By Hayley Pugh
A devastated dad has employed an ex-copper and launched a huge Crimewatch style appeal to find the missing dog that helped him beat cancer.
Olly Hall, from Bedford, has enlisted the help of a pet detective for the nationwide appeal which includes road check points, a dedicated phone line, an incident room, a marked search car and door-to-door enquires.
The 61-year-old was left heartbroken when his white Staffordshire Bull Terrier – called Kemo after the treatment that saved his life – went missing on February 8.
Olly’s wife, Deborah, 54, had bought her husband the dog as a gift a couple of years ago to lift his spirits during gruelling rounds of chemotherapy for throat cancer.
And Olly, a lorry driver, who is now in remission, credits his beloved pet with helping to save to his life.
Deborah, a care-worker, said: “My husband was out walking Kemo with our other dogs when he dashed off to chase a rabbit.
“He usually comes straight back but this time he didn’t.
“It’s devastating because Olly sees Kemo as his lucky charm. He got him through some really dark days.
“We were so low after the cancer diagnosis and Kemo was just a bundle of joy. He really lifted our spirits and was a great distraction for Olly.
“We have four children and two grandchildren, everyone loves him and he is absolutely one of the family.”
After several weeks of searching for the two-year-old staffy the family have now enlisted the help of former policeman and real-life pet detective, Tom Watkins, who is spearheading a nationwide campaign called Finding Kemo.
Tom, who used to be a bobby on the streets of Birmingham, now runs Britain’s largest pet detective service – Animal Search UK – from his offices in Hereford.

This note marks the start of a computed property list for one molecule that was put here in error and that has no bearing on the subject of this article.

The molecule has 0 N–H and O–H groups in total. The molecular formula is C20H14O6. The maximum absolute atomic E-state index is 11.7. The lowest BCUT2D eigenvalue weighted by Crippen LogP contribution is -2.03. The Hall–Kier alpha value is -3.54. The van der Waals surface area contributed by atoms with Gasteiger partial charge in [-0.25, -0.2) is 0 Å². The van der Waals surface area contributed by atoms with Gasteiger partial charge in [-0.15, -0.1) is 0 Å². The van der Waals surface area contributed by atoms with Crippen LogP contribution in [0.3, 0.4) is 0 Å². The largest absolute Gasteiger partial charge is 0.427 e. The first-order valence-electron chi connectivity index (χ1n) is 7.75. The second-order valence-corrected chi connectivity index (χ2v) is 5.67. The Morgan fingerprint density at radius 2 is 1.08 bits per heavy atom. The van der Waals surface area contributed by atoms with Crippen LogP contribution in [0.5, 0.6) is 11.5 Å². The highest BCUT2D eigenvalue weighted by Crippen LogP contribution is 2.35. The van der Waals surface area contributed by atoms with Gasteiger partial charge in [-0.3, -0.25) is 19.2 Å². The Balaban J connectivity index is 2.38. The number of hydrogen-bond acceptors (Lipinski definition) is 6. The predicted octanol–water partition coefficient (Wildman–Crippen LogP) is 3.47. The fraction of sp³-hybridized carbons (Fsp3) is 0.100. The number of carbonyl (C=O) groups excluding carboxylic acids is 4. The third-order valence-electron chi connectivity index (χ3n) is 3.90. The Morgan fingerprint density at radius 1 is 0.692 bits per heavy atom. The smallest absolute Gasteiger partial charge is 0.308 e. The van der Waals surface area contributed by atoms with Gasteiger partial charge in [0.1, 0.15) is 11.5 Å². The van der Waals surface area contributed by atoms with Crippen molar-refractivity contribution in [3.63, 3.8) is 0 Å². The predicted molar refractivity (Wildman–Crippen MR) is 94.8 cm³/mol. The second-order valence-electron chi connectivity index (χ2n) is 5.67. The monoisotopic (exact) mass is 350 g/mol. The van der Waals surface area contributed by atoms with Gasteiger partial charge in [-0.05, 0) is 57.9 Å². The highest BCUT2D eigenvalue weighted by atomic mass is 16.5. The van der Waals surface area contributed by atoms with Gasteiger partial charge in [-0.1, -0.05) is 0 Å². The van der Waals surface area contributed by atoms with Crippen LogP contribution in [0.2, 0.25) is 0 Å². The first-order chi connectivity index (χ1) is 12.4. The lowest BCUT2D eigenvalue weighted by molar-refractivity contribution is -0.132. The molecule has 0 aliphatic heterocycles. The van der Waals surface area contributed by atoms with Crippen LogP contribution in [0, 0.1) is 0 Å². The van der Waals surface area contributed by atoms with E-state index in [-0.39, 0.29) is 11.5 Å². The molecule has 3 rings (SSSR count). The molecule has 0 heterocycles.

The real-life Ace Ventura has worked with celebrities including Abbey Clancy and Emma Bunton and the 43-year-old boasts an 80 per cent success rate.
In a bid to find Kemo Tom has opened what is thought to be the first ever missing pet incident checkpoint and along with his colleagues, is manning a Crimewatch style 0800 24-hour incident line and a dedicated incident room.
He has also printed hundreds of leaflets and posters and has carried out door-to-door enquires, as well as filming an emotional appeal video with desperate Olly and dispatching a marked search car.
Tom said: “We’ve introduced a uniformed presence into the mix and in a move never seen before in pet search investigations, set up a road check point at the exact place Kemo was last seen by his owner.
“We have a marked search car- rather like police car markings – and our team are stopping cars and pedestrians travelling through that location to canvass them and see if anyone has information.
“Our in-house Crimewatch style 24 hour call centre is also be accepting calls, anonymous or otherwise from the public.
“I am confident that everything we are doing brings us one step closer to finding Kemo.
“As we believe he may have changed hands into those of a person not realising his history- I’d urge the person who has him now to drop him off at any vets as a ‘found’ dog. No questions asked.
“I firmly believe we’re getting closer every day.”